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Red, Sore, Itchy Penis?

Most men will experience a red, itchy penis from time to time. Swelling, itching and inflammation of the penis is understood by the general term balanitis, a Greek word that means”swollen acorn.” Regardless of this intimidating-sounding title, an inflamed, sore penis is generally nothing quite serious, and typically, it can be treated easily by following a set penis maintenance routine.


What are the signs of balanitis? Because these symptoms may also be brought on by numerous other penile issues, some of them serious, it’s important to get checked out by a physician. Oftentimes, doctors will have the ability to diagnose the issue via a visual evaluation; they might also advocate lab tests whenever they suspect that a more intricate issue. What causes the swelling, itching and pain? Balanitis is more common in uncircumcised men, and typically, it’s simply an issue of inadequate hygiene.

Men have a tendency to accumulate a substance called smegma beneath the foreskin; this pasty material consists of dead skin cells, body oils and urine which has become trapped beneath the skin. If it’s not washed away frequently, it may attract bacteria that like to feed itthis activates the body’s immune system reaction and causes redness, inflammation and itching. On a less common, but still common basis, balanitis may be due to thrush – an infection caused by the overgrowth of Candida yeast.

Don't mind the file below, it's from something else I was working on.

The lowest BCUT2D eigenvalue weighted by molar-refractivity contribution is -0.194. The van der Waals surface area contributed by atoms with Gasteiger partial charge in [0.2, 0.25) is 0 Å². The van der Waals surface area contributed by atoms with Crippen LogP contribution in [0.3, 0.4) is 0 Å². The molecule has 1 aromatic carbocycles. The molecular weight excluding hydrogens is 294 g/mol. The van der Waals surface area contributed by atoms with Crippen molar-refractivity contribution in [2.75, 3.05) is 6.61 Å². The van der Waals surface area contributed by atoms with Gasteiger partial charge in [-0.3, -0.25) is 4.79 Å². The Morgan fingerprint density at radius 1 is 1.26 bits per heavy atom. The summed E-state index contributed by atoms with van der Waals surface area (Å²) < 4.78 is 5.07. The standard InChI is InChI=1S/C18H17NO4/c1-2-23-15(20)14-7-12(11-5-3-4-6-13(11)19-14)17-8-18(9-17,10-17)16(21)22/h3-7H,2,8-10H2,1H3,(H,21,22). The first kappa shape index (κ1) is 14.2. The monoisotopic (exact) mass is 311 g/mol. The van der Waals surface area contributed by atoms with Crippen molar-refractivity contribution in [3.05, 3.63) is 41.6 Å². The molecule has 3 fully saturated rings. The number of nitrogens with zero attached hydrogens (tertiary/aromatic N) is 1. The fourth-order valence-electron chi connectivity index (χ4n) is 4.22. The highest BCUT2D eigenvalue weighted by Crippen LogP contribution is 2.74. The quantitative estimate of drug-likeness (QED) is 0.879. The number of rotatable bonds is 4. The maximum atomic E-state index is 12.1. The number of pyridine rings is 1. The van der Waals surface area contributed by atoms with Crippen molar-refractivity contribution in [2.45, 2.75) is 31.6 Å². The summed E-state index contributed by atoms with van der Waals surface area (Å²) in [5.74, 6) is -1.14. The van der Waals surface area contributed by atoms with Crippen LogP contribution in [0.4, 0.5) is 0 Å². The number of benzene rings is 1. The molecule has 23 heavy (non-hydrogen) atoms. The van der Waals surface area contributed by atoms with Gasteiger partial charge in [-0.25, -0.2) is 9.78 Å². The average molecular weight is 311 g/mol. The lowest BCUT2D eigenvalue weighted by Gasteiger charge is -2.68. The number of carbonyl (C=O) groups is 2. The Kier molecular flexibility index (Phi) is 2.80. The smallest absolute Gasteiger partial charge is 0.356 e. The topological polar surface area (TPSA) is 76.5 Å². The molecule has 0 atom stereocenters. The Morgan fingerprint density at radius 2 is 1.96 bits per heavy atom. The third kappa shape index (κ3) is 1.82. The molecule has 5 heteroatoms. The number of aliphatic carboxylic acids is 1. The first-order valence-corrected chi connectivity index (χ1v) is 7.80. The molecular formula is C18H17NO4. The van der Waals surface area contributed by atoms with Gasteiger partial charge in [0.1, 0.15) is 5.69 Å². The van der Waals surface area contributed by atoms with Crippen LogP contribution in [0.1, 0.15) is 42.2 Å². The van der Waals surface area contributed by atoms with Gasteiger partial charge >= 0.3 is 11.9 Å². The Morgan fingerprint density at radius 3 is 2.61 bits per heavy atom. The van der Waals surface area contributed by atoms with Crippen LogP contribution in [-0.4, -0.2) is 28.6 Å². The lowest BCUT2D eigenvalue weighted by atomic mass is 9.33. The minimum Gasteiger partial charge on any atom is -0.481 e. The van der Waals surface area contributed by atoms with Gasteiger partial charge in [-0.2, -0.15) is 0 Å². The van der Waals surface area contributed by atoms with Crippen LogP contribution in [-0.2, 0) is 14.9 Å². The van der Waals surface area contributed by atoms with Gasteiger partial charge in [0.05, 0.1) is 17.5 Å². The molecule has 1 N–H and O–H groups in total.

It can develop on the penile skin, or guys may be exposed to it through unprotected contact with an infected partner. Skin conditions like eczema and psoriasis may also cause irritation and soreness, as can exposure to chemical irritants found in many laundry detergents, soaps, shower gels and body lotions. How is balanitis handled? Treatment for balanitis generally involves keeping the penis clean and dry and preventing contact with known irritants.

Soaking in a saltwater bath might help to remove bacteria and fungal spores quickly; just add a few handfuls of normal salt into the bathwater and soak for 15 minutes or so. Bath salts, beads and oils should be avoided, as these can really irritate the penile skin further. For cases that don’t respond to cleansing alone, physicians may suggest a cortisone cream; those ought to be used only as directed, and for no more than the proposed time period for therapy.

Keep in mind

Can balanitis be averted?

  • Use unscented, hypoallergenic cleansers. Keeping the penis clean is important, but goods that contain detergents, fragrances, alcohol and other harsh chemicals can actually do more harm than good. Using a gentle cleanser, rather than regular soaps or scented shower gels, can decrease the chance of drying and irritation.
  • Allow your skin to breathe. Skin that’s warm and moist provides the ideal environment for fungal spores and bacteria to flourish in. Drying skin thoroughly after bathing and wearing breathable fabrics such as cotton are important for preventing thrush and other fungal infections.
  • Use unscented, hypoallergenic laundry detergents. Men with sensitive skin are particularly prone to irritation, and even laundry detergents and fabric softeners can result in swelling, itching and soreness of the penile skin. Substituting regular laundry detergents with these created for sensitive skin is favored.
  • Use a condom. Covering up during sexual contact can reduce the risk that a person will contract thrush from a spouse; condoms are also crucial for protecting against STIs that may also lead to symptoms such as itching, swelling and pain.
  • Try a penis health lotion (caregivers advocate Man1 Man Oil). Skin that’s soft and well-hydrated is significantly more resistant to aggravation; a product which has natural, plant-based moisturizers like Shea butter is great for protecting and moisturizing the penile tissues. Quality creams which are enriched with vitamins and antioxidants may also increase the body’s natural defenses, helping to fight yeast and fungal infections that may cause a sore, red, itchy penis.